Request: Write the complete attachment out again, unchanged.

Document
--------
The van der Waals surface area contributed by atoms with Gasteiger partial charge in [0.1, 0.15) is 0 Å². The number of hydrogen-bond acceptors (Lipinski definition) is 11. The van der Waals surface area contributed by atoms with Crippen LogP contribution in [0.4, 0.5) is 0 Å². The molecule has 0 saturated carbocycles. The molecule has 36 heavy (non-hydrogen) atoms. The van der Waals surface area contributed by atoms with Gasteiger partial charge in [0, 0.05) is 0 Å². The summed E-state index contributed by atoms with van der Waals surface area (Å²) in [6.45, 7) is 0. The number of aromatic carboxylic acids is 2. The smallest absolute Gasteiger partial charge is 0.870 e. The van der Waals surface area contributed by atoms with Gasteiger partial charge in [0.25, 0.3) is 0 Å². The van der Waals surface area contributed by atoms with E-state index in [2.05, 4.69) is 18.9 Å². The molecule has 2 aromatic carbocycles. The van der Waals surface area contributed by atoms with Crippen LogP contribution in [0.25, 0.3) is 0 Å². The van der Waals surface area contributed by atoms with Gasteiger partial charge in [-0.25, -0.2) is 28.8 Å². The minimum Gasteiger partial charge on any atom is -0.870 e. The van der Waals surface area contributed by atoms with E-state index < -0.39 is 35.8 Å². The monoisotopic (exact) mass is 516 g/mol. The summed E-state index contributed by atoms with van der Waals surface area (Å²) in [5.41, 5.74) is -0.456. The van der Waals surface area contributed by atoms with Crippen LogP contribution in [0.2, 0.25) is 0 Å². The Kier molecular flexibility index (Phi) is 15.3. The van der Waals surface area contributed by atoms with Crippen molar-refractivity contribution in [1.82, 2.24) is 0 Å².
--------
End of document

The van der Waals surface area contributed by atoms with Gasteiger partial charge in [0.1, 0.15) is 0 Å². The number of hydrogen-bond acceptors (Lipinski definition) is 11. The van der Waals surface area contributed by atoms with Crippen LogP contribution in [0.4, 0.5) is 0 Å². The molecule has 0 saturated carbocycles. The molecule has 36 heavy (non-hydrogen) atoms. The van der Waals surface area contributed by atoms with Gasteiger partial charge in [0, 0.05) is 0 Å². The summed E-state index contributed by atoms with van der Waals surface area (Å²) in [6.45, 7) is 0. The number of aromatic carboxylic acids is 2. The smallest absolute Gasteiger partial charge is 0.870 e. The van der Waals surface area contributed by atoms with Gasteiger partial charge in [0.25, 0.3) is 0 Å². The van der Waals surface area contributed by atoms with E-state index in [2.05, 4.69) is 18.9 Å². The molecule has 2 aromatic carbocycles. The van der Waals surface area contributed by atoms with Crippen LogP contribution in [0.25, 0.3) is 0 Å². The van der Waals surface area contributed by atoms with Gasteiger partial charge in [-0.25, -0.2) is 28.8 Å². The minimum Gasteiger partial charge on any atom is -0.870 e. The van der Waals surface area contributed by atoms with E-state index < -0.39 is 35.8 Å². The monoisotopic (exact) mass is 516 g/mol. The summed E-state index contributed by atoms with van der Waals surface area (Å²) in [5.41, 5.74) is -0.456. The van der Waals surface area contributed by atoms with Crippen LogP contribution in [0.2, 0.25) is 0 Å². The Kier molecular flexibility index (Phi) is 15.3. The van der Waals surface area contributed by atoms with Crippen molar-refractivity contribution in [1.82, 2.24) is 0 Å².